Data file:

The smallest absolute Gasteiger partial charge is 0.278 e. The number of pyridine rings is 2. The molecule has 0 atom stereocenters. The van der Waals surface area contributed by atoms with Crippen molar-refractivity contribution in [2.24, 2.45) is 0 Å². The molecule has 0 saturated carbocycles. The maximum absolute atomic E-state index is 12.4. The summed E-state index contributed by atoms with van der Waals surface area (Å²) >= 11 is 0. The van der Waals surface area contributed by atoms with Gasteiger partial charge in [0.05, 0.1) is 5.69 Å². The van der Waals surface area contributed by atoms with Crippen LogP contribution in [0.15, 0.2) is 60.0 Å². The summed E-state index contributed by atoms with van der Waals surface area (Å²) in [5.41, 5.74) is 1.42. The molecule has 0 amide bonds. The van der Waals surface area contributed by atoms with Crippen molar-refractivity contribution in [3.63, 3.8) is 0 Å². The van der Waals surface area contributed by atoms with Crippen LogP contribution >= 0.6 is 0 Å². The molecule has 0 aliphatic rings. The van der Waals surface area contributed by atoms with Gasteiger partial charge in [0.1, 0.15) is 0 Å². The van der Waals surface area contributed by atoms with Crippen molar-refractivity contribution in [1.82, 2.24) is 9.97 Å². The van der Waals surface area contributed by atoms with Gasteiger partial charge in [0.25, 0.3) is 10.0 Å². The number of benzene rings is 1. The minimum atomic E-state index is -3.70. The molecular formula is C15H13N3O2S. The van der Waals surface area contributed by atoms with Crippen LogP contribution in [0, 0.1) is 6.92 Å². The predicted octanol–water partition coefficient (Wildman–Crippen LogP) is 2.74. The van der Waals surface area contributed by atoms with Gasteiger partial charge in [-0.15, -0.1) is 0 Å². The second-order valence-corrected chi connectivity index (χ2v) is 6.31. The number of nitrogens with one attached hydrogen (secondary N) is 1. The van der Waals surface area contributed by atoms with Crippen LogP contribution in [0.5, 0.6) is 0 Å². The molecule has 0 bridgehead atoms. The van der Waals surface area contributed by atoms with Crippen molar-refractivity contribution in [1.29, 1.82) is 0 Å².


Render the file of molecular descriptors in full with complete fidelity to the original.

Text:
The smallest absolute Gasteiger partial charge is 0.278 e. The number of pyridine rings is 2. The molecule has 0 atom stereocenters. The van der Waals surface area contributed by atoms with Crippen molar-refractivity contribution in [2.24, 2.45) is 0 Å². The molecule has 0 saturated carbocycles. The maximum absolute atomic E-state index is 12.4. The summed E-state index contributed by atoms with van der Waals surface area (Å²) >= 11 is 0. The van der Waals surface area contributed by atoms with Gasteiger partial charge in [0.05, 0.1) is 5.69 Å². The van der Waals surface area contributed by atoms with Crippen LogP contribution in [0.15, 0.2) is 60.0 Å². The summed E-state index contributed by atoms with van der Waals surface area (Å²) in [5.41, 5.74) is 1.42. The molecule has 0 amide bonds. The van der Waals surface area contributed by atoms with Crippen molar-refractivity contribution in [3.63, 3.8) is 0 Å². The van der Waals surface area contributed by atoms with Crippen LogP contribution >= 0.6 is 0 Å². The molecule has 0 aliphatic rings. The van der Waals surface area contributed by atoms with Gasteiger partial charge in [0.1, 0.15) is 0 Å². The van der Waals surface area contributed by atoms with Crippen molar-refractivity contribution in [1.82, 2.24) is 9.97 Å². The van der Waals surface area contributed by atoms with Gasteiger partial charge in [0.25, 0.3) is 10.0 Å². The number of benzene rings is 1. The minimum atomic E-state index is -3.70. The molecular formula is C15H13N3O2S. The van der Waals surface area contributed by atoms with Crippen LogP contribution in [0, 0.1) is 6.92 Å². The predicted octanol–water partition coefficient (Wildman–Crippen LogP) is 2.74. The van der Waals surface area contributed by atoms with Gasteiger partial charge in [-0.15, -0.1) is 0 Å². The second-order valence-corrected chi connectivity index (χ2v) is 6.31. The number of nitrogens with one attached hydrogen (secondary N) is 1. The van der Waals surface area contributed by atoms with Crippen LogP contribution in [0.5, 0.6) is 0 Å². The molecule has 0 bridgehead atoms. The van der Waals surface area contributed by atoms with Crippen molar-refractivity contribution in [1.29, 1.82) is 0 Å².